Hey Ms., LES MIS!

New Year’s Day and Torie and I are bundled up in our robes in the living room watching Grey’s Anatomy, enduring coughing fits in turns and throwing lots of sympathy glances and mews at each other. My daughter’s been sick with the flu for over a week so I was bound to catch a few germs as a result. Oh well, it’s going around, no hard feelings!

How was everyone’s Eve? As I’d posted before, I’m not into the evening as an actual event, but after Scott went to bed around ten I made myself a little nest of blankets and pillows on the floor and watched a movie called “Hell,” an apocalyptic German film with an unfortunate and inadequate title, about survival in the most difficult circumstances. I really loved it. At midnight I sipped the last of my Grand Marnier and saluted myself for having made it triumphantly through another year. “Good job, Kelly,” I whispered. It was a great little moment, my nod to the holiday and a big warm hug for me.

We had a really nice two days of Christmas but easily the best part of it was bundling up to head into the rain early Christmas day and meet my parents for the drive to Gresham to see Les Miserables. We got there early so were able to find decent seats, a huge relief because the theater filled up every seat in every last row, even the one two feet in front of the screen (those poor people). As I sat there with my loved ones, watching the commercials before the showing, I was suddenly filled with joy at being alive in this time in history, and I believe I carried some of this feeling into the movie because the movie WAS MORE THAN MAGICAL. It was a glorious story of redemption.

Reviews have been mixed, with critics complaining about the singing, the cinematography, the this, the that, and all I can do to that is shake my head and ask, Have you no soul, people?  I didn’t expect perfection from the singers because, to me, they became the roles they portrayed and were just folks singing their thoughts, as you and I would if we were in their shoes and lived in a musical. If I want a perfect soundtrack I’ll listen to the play’s version. The levity that Sacha Baron Cohen and Helena Bonham Carter provided as the innkeepers was welcome comic relief from the pervasive hardship suffered by nearly all the other characters, but even with the hardship the movie did not come across as heavy. (All the other actors were excellent as well.) From the opening frame I was instantly transported and remained that way to the very last, as did my fellow audience members: the theater was silent, with nary a rustling candy wrapper or fumble in the popcorn box during the entire movie. After it was over, there was a lot of sniffling and even some audible weeping. Pah, whatever the critics say, the proletariat have spoken, at least in the Gresham Act III on Christmas day at eleven-thirty a.m.

Weirdly, I have zero desire to see The Hobbit, a movie for which I’d pined since first hearing it was going to be made. When I saw the trailer for Les Mis I was all over goosebumps. When I saw The Hobbit’s trailer I actually went cold and my eyes widened in shock and I thought, “Oh. Wow. I am not going to see that.” Honestly, it looks terrible. I will see it eventually, but only after it’s released on DVD.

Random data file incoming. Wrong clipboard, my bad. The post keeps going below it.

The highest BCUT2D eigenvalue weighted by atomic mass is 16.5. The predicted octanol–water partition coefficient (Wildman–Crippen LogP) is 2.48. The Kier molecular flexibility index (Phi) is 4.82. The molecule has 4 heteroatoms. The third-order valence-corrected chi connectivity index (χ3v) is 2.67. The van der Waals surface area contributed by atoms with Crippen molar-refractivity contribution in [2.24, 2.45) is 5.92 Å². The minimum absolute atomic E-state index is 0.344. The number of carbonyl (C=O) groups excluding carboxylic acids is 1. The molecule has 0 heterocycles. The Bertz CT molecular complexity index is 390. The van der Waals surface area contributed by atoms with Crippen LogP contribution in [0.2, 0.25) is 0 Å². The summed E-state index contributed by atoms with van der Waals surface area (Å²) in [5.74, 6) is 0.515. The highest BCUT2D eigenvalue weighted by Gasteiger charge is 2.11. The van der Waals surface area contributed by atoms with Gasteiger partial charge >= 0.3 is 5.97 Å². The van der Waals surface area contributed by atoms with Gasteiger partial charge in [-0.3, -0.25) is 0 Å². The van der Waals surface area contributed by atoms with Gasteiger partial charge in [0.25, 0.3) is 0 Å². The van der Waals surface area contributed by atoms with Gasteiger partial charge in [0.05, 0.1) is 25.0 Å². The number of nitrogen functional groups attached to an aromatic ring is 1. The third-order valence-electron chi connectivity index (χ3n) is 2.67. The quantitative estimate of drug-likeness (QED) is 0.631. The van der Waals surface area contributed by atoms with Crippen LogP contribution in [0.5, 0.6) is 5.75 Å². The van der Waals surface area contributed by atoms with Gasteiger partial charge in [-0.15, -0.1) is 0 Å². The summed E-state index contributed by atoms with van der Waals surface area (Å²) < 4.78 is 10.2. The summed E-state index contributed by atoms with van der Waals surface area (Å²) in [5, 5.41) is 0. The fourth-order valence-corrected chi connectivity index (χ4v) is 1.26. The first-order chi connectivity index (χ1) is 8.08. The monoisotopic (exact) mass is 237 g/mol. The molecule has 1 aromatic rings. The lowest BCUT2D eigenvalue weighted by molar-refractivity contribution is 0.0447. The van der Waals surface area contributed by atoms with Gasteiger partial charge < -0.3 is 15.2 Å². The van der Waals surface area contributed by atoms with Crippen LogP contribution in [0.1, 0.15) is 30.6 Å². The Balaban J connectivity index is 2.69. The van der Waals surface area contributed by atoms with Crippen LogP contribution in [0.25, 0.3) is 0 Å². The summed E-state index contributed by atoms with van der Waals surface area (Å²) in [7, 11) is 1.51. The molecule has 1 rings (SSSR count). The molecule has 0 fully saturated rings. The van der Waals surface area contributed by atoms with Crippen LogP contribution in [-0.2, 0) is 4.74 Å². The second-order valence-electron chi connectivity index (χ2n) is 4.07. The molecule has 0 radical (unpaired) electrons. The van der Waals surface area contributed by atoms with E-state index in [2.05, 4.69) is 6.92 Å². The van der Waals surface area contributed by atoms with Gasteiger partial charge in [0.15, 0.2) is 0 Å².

It’s early afternoon now, time to shower and dress and eat a few leftover scalloped potatoes and ham slices, which we enjoyed fresh last night at my folks’. I went over there early and spent the day making a necklace for my sis-in-law Sherrie. I’ve been making jewelry, notably necklaces, for a few weeks now and it’s so fun. SO FUN. Apart from the beads and stones, I make every element of each necklace, including the pendants and chain links. I’ll post a few photos I’ve managed to snap of the necklaces before giving them away; I don’t always remember and then they’re gone forever and I’ll think, O Crap. (As always, please overlook the picture quality. I don’t have a good camera and I don’t know what I’m doing with the one I have.)

Here's one I made for Amber.

Here’s one I made for Amber.

Here's a closeup of the same necklace.

Here’s a closeup of the same necklace.

This one's mine. I call it "Leo."

This one’s mine. I call it “Leo.”

I made this one for my mom because she loves turquoise.

I made this one for my mom because she loves turquoise.

This is my moonstone; I wear this often.

This is my moonstone; I wear this often.

Here's a closeup.

Here’s a closeup.

My dad--good sport--is modeling the necklace I made for Sherrie yesterday. I remade it three times because I wasn't satisfied and probably would have again if I'd had time!

My dad–good sport–is modeling the necklace I made for Sherrie yesterday. I remade it three times because I wasn’t satisfied and probably would have again if I’d had time!

Happy day of relaxation and football and however else you choose to spend your time off, if you’re lucky enough to have it. Scott has to work but at least when he gets home he has ham to look forward to for dinner! Ham makes everything better. Love to you.

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4 Comments

Filed under Beloveds, Creative, Fambly, Jewelry, Sicky, Small blue box, Yum

4 responses to “Hey Ms., LES MIS!

  1. Hello, sweetie! Loved hearing your “Les Mis” experience! I had a feeling it would be like that, and look forward to seeing it, myself (at home ~ I know I’m going to cry copious amounts, so I plan on watching and weeping in the privacy of my own home).
    As for your photos, take the pictures in bright, indirect sunlight. That will help immensely in showing the beautiful details on your jewelry designs!

  2. Lorraine

    Your artistic heart never ceases to amaze and delight me. What a gift you have been given and are eager to share. That’s refreshing in this day and age.

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